M1 Mac for Rust Development?

I am going to purchase a new laptop for personal use, mostly for development. Although I usually try to stick to Linux and avoid Apple products, It's hard to ignore the M1 Macbooks. I was thinking of getting the Macbook Air M1.

One of my most common use cases would be Rust development. How well does it work now and how well is it expected to be supported in the future?

Since the last day of the last year ARM MacOS got the Tier 2 support, same level as the MUSL Linux.

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Yep I heard

Would you personally say Tier 2 support is good enough for now and I should just go ahead and buy it? And any guesses on how long it might take to promote it to Tier 1?

I have an M1 Mac Mini and it works perfectly. The only downside is that vscode isn't native yet, but that will change soon, hopefully.

How does it run on emulation? any major issues?

The only issue I've run into so far is that launching native arm binaries from emulated binaries is very buggy. Everything else is fine.

Impressive. I guess I can go for it then.

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You could read the various blog posts, for example from HN Search powered by Algolia that discuss the viability for developers.

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Well, my business partner suggested we blow some money on hardware before the end of the year, for tax relief. The question then was, would I like a new PC or laptop or a Mac M1 or what? I could not think of anything.

Traditional PC box was out. I have some, they are nearly a decade old but work just fine. I always hated those big, ugly, noisy boxes, mostly full of air anyway.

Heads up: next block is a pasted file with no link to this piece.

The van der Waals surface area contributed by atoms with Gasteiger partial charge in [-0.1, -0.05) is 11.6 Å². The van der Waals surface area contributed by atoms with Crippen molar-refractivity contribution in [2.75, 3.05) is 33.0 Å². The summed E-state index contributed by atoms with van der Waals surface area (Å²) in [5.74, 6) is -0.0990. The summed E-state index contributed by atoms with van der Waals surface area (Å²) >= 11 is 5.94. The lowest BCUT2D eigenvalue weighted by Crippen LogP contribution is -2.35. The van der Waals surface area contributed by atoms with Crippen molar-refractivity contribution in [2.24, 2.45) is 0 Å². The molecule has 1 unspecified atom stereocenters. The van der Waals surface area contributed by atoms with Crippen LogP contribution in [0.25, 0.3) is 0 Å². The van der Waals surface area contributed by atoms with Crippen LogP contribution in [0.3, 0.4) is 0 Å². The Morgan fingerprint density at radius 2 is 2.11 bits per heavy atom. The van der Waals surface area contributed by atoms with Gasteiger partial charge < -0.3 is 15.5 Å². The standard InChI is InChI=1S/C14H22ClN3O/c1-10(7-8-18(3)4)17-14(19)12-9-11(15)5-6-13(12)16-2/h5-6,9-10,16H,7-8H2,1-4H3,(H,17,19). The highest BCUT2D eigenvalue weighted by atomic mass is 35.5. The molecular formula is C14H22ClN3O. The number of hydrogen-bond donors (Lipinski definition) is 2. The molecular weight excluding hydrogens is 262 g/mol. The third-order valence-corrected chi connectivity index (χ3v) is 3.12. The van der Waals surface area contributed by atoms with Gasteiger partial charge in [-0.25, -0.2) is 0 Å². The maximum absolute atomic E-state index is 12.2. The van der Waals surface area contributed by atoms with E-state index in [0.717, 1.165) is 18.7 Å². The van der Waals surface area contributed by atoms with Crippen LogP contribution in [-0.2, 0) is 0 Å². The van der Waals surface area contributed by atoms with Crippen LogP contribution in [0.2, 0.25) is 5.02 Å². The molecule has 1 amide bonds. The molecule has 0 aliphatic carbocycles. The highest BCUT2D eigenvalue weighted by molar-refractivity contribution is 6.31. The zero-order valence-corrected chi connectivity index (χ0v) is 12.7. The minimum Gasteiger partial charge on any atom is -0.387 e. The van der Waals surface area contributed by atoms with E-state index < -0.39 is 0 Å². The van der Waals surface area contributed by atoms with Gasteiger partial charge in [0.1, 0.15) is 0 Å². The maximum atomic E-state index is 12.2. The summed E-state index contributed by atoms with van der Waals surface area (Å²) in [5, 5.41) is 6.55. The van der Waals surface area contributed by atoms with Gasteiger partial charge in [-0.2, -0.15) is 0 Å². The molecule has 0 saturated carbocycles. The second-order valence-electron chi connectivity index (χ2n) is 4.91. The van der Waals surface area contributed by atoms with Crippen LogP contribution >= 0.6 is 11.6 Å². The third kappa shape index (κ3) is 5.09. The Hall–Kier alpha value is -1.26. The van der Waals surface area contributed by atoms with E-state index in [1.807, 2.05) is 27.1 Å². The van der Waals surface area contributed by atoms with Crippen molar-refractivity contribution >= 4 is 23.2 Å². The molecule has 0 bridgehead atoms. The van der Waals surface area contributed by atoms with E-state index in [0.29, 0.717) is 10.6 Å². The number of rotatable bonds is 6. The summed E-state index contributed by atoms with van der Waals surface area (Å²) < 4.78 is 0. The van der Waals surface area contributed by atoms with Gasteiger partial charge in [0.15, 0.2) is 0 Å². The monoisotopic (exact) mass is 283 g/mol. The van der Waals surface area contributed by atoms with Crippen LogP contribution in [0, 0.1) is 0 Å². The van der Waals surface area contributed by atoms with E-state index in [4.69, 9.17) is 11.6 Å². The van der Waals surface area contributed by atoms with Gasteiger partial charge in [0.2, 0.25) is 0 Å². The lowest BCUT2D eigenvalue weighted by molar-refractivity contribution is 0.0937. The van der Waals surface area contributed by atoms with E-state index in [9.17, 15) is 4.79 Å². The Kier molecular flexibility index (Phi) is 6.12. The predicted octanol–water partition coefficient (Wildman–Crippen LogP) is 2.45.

Traditional laptops were out. I have a pile of old ones here. Always hated those as well. Terrible keyboards, small screens, clumsy format.

Microsoft Surface was out, after a bad experience with the battery exploding on mine.

Never owned or used a Mac in my life. Who would want such a closed system? But OK get me that new fangled ARM powered M1 with it's rumored performance and battery life.

I have total confidence that Rust will work fine on the M1. Even if there are issues initially.

The weird thing about my rambling story is that soon I am moving house. Likely a lot of old baggage does not move with me. Between my Raspberry Pi and Jetson Nano Xavier collection and that M1 it is likely to be an Intel free home.

Imagine, an Intel fee home, for the first time in forty years!


If I think about it, My desktop PC has been intel free for a really long time, even before the Ryzen revolution. If I replace my old laptop with this M1, and my work laptop gets replaced by an upgraded ryzen machine (in the pipeline apparently), there probably won't be intel in my home either :laughing:

It really is the HW isn't it? It'll take a good few years for Microsoft, Quallcomm, AMD and the rest to sit together and fight this thing. Until then M1 Macs might be the go to device for everyone.

One important thing if you want to get one of the mobile devices is to get the Pro variant. The Macbook Air doesn't have active cooling, which is not that great if you rely on performance (such as Rust compilation).